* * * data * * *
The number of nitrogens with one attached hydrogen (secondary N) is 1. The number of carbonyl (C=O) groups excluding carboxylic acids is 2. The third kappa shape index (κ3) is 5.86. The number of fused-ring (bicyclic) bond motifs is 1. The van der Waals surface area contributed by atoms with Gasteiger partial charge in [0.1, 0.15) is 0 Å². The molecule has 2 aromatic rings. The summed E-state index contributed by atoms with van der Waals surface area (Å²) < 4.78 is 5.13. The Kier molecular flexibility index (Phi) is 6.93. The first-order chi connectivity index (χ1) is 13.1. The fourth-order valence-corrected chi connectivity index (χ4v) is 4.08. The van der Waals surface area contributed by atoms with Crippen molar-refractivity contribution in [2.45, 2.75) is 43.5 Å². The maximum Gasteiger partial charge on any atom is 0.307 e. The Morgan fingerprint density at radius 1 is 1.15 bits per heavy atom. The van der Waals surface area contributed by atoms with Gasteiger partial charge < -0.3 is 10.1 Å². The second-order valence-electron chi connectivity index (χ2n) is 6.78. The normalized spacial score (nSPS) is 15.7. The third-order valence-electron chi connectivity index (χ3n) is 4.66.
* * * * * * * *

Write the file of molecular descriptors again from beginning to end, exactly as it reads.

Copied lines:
The number of nitrogens with one attached hydrogen (secondary N) is 1. The number of carbonyl (C=O) groups excluding carboxylic acids is 2. The third kappa shape index (κ3) is 5.86. The number of fused-ring (bicyclic) bond motifs is 1. The van der Waals surface area contributed by atoms with Gasteiger partial charge in [0.1, 0.15) is 0 Å². The molecule has 2 aromatic rings. The summed E-state index contributed by atoms with van der Waals surface area (Å²) < 4.78 is 5.13. The Kier molecular flexibility index (Phi) is 6.93. The first-order chi connectivity index (χ1) is 13.1. The fourth-order valence-corrected chi connectivity index (χ4v) is 4.08. The van der Waals surface area contributed by atoms with Crippen molar-refractivity contribution in [2.45, 2.75) is 43.5 Å². The maximum Gasteiger partial charge on any atom is 0.307 e. The Morgan fingerprint density at radius 1 is 1.15 bits per heavy atom. The van der Waals surface area contributed by atoms with Gasteiger partial charge < -0.3 is 10.1 Å². The second-order valence-electron chi connectivity index (χ2n) is 6.78. The normalized spacial score (nSPS) is 15.7. The third-order valence-electron chi connectivity index (χ3n) is 4.66.